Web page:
The Thomas Hardy Society carries on Thomas Hardy associations with Dorset County Hospital.
The Thomas Hardy Society has made a donation of £500 to Dorset County Hospital Charity’s Cancer Appeal. This followed the Society’s 50th Anniversary celebrations at the biennial International Thomas Hardy Conference and Festival in July of this year. The event, with the support of the Principal Luke Rake, was held at Kingston Maurward College where the Society held its inaugural Festival when founded in 1968.
Among the range of weekend events the Saturday included a VIP dinner with speeches from leading writers living in Dorset and a performance by The Wessex Consort. On Sunday afternoon a Thomas Hardy Country Fair entertained visitors with arts and crafts, music of Hardy’s day, an Ancient Wessex Village, paintings of coast and countryside, Dorset Food and Drink, poetry, prose, dance and drama, guided walks and a range of classic and vintage vehicles. The day ended with a picnic in the grounds and a lakeside performance of the “Trumpet Major “by the New Hardy Players.
To quote Brenda Parry in the Autumn Thomas Hardy Journal just published:
“In a series of carefully choreographed events the conference was to go on to be just as memorable as that of 1968 with its magnificent Victorian summer fair held in the grounds of Kingston Maurward House in temperatures hitting 30 degrees. Despite the heat and a good deal of quaffing of specially brewed ‘Thomas Hardy’s Cyder’ nothing disrupted the great celebratory atmosphere. Blacksmiths and sculptors hammered and chiselled away, while a ring of Victorian-clad children danced around the maypole”.
The donation to the Cancer Appeal reflected Hardy’s lifelong interest in the provision of the best hospital facilities for Dorchester and the surrounding communities with his valued support as a subscriber to the original Hospital. The Reverend William Barnes and the father of Sir Frederick Treves were also subscribers and all were great friends of Hardy.
On 20 July 1921 Hardy made a rare appearance to open a large fund raising event in aid of the hospital. Florence Hardy, Thomas’s second wife also left £800 in her will of 1937 for the construction of a children’s sun balcony at the hospital.
The Cancer Appeal has funded the construction of a Cancer and Haematology Outpatients Department which has been built on top of the new Radiotherapy Unit funded by Poole Hospital. It will provide bespoke rooms for consultations, counselling and additional support services for all cancer patients at Dorset County Hospital. Dorset County Hospital Charity Head of Fundraising, Simon Pearson, said:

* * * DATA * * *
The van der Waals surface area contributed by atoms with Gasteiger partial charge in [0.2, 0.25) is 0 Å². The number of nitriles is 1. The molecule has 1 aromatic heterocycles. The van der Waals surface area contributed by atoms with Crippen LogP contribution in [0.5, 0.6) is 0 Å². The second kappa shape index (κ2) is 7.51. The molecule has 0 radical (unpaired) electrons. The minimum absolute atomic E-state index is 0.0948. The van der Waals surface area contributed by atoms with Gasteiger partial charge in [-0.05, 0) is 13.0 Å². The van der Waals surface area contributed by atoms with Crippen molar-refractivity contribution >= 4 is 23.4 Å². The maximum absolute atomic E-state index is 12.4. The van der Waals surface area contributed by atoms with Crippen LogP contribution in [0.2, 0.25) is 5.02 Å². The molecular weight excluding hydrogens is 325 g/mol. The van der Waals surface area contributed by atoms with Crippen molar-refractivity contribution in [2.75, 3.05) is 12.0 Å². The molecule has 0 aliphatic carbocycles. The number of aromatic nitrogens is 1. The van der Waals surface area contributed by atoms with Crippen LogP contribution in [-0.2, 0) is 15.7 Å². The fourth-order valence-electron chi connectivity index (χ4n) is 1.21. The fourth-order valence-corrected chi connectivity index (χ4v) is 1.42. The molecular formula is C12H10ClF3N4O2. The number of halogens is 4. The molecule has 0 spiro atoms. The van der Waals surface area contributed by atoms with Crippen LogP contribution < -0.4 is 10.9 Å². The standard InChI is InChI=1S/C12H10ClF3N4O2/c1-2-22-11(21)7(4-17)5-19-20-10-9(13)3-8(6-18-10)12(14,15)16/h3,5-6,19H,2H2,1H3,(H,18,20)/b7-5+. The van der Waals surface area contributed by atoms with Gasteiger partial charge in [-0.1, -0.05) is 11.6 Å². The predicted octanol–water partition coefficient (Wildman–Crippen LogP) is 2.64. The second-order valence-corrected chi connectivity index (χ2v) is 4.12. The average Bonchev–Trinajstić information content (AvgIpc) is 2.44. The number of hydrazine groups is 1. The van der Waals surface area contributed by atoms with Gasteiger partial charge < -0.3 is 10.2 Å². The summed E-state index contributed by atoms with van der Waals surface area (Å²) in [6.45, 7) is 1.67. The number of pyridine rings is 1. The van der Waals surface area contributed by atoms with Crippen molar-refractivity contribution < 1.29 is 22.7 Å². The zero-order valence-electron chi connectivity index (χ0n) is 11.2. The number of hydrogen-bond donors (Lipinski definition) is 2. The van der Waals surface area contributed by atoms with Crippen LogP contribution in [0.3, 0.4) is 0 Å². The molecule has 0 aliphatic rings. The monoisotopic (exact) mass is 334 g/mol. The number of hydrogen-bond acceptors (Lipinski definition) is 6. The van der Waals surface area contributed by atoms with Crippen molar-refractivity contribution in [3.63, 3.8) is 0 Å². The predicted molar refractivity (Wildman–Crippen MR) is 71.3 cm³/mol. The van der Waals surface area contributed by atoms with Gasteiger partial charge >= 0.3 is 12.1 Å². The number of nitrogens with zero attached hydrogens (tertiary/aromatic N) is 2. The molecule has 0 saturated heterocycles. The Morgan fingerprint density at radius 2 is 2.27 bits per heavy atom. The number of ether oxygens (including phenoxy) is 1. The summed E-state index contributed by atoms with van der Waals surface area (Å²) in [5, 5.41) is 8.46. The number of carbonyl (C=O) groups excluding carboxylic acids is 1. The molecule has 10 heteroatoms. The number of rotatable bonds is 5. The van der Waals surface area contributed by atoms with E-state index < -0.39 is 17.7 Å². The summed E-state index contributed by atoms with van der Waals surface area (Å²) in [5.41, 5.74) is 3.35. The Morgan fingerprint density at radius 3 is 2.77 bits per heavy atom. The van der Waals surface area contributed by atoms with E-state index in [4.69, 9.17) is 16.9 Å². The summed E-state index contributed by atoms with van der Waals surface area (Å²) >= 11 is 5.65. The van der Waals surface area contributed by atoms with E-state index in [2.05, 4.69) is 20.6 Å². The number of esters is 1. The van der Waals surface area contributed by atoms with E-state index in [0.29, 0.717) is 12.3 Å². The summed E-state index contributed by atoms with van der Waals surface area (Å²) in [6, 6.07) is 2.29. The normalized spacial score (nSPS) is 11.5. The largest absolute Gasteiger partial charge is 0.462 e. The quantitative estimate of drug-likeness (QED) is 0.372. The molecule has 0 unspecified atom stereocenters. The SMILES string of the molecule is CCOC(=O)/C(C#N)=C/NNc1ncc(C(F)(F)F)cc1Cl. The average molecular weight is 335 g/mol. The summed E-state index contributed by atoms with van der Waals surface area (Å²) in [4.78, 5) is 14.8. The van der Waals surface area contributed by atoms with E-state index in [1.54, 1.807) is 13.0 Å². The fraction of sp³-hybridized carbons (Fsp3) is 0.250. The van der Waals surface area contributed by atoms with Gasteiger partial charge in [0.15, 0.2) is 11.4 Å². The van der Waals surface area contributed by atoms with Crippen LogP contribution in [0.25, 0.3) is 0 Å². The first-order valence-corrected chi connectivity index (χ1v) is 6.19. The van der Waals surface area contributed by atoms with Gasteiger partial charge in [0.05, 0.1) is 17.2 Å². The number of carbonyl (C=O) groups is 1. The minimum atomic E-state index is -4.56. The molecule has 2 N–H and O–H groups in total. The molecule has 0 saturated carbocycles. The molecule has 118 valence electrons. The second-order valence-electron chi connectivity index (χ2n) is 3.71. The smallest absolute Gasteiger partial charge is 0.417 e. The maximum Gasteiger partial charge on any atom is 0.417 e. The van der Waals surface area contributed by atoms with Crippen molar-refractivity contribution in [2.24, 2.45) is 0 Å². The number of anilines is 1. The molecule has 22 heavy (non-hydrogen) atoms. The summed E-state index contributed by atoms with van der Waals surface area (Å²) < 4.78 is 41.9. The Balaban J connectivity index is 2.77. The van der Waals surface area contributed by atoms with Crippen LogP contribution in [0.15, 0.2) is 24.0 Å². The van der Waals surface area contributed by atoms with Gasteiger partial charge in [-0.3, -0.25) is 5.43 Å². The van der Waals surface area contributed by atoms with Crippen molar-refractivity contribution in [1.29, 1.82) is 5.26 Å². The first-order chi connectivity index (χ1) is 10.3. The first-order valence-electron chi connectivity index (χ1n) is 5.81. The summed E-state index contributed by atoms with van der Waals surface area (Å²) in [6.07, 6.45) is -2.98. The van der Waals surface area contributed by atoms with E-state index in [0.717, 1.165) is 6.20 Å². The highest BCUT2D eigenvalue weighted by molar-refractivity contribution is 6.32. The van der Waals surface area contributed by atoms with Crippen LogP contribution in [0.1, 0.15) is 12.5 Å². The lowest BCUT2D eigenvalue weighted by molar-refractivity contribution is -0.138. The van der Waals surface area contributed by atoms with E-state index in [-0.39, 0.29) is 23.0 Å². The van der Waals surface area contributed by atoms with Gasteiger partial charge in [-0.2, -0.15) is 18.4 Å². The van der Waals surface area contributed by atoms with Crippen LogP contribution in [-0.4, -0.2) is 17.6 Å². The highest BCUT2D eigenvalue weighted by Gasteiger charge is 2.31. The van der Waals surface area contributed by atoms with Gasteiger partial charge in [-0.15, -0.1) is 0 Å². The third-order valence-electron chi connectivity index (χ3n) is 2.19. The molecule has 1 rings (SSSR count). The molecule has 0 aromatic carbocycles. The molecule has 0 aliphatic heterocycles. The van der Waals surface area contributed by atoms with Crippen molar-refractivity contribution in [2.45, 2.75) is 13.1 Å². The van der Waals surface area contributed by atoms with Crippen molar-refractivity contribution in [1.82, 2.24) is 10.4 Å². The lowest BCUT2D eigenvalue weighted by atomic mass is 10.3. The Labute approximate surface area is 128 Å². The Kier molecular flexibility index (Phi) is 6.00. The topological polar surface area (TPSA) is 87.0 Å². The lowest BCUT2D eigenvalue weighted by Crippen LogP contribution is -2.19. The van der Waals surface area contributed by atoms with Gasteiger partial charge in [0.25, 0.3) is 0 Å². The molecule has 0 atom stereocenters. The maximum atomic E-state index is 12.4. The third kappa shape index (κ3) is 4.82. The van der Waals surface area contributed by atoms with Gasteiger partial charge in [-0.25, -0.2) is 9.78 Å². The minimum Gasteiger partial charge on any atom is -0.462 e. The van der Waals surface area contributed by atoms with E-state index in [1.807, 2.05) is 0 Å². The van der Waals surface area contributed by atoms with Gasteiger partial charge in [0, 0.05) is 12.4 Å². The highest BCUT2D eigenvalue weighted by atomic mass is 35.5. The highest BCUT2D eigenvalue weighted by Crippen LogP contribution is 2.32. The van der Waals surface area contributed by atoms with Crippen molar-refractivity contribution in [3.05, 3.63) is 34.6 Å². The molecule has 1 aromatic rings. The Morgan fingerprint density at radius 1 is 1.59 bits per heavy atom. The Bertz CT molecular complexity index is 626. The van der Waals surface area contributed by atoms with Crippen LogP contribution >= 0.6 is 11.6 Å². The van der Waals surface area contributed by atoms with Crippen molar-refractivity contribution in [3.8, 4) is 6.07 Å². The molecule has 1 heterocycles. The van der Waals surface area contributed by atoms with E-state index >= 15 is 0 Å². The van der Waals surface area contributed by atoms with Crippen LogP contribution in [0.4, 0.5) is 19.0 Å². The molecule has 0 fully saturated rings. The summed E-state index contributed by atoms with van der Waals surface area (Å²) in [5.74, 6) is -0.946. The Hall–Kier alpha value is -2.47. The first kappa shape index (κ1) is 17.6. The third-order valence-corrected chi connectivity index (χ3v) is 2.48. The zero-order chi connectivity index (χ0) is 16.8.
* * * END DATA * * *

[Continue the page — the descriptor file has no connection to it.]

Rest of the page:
“It was great to meet representatives from the Thomas Hardy Society and we thank them for their generous donation to the Appeal. It is fascinating to think that the Society continues to support the hospital after all this time and we are very happy that they are part of this important project.”
Due to the success of the appeal a further plan is being developed which aims to deliver a ‘gold standard’ refurbishment of the hospital’s chemotherapy unit. DCH Charity will continue to work closely with all its supporters and with the Fortuneswell Cancer Trust to raise funds to enhance cancer services across the hospital.
KeeP 106 has been speaking with Rachel Cole from DCH.
Four-year-old Kaitlyn Wright has been commended for knowing exactly what to do in an emergency.
Her mum, Charlene, was having a fit, and she was the only person at home with her.
So Kaitlyn called 999 and gave the important details to South Western Ambulance Service NHS Foundation Trust (SWASFT) Call Handler Jess Hodkinson. During the call on 27 October, Kaitlyn was able to tell Jess precisely what was wrong with Charlene. Kaitlyn made sure that her mum was still breathing, and she stayed on the phone to Jess until help arrived.
Kaitlyn, Charlene, and dad Simon made a special visit to the SWASFT Control Centre near Bristol on Friday 30 November. Kaitlyn was presented with a certificate on behalf of SWASFT Chief Executive Ken Wenman to congratulate her for showing extraordinary bravery, presence of mind, and wisdom beyond her years.
Kaitlyn said: “I pressed 999, and said my mummy was having a fit.”
Paramedics went to the family home in Askerswell, Dorset and assessed Charlene. Thankfully Charlene stopped fitting, and she didn’t need to go to hospital.
Jess, who works in the Control Centre as an Emergency Medical Dispatcher, said the incident highlighted how vital it is for parents to teach their children what to do in an emergency. That includes showing the children how to call 999, making sure they know their address, and ensuring they are aware of any known health problems in the family.
Jess said: “Every call is different, and we are taught how to deal with child callers as part of our training. But it is unusual to receive a call from someone so young. Kaitlyn was very brave and informative. She obviously knew how to call 999; she told me exactly what was happening, and where she lives. She knew exactly what to do in an emergency.”
Charlene has fibromyalgia which means she is in constant pain and can have up to 40 seizures a week.
Charlene said: “I’m so proud of Kaitlyn. At the time I wasn’t really aware of what had happened. I woke up with the paramedics standing over me. I was so happy when I found out what she had done. We taught all our children how to make a 999 call, and what to say to the call handler. We got Kaitlyn a pretend Disney phone and practised with it. It can be scary when you’re not well. But Kaitlyn makes me feel safe. She’s a star.”
Simon added: “Kaitlyn is a grown-up little girl who knows exactly what to do in an emergency. She is brilliant.”
Charlene said the family had been “overwhelmed” by people’s interest in Kaitlyn’s call. She said they had been given cards, gifts, and kind words from many people.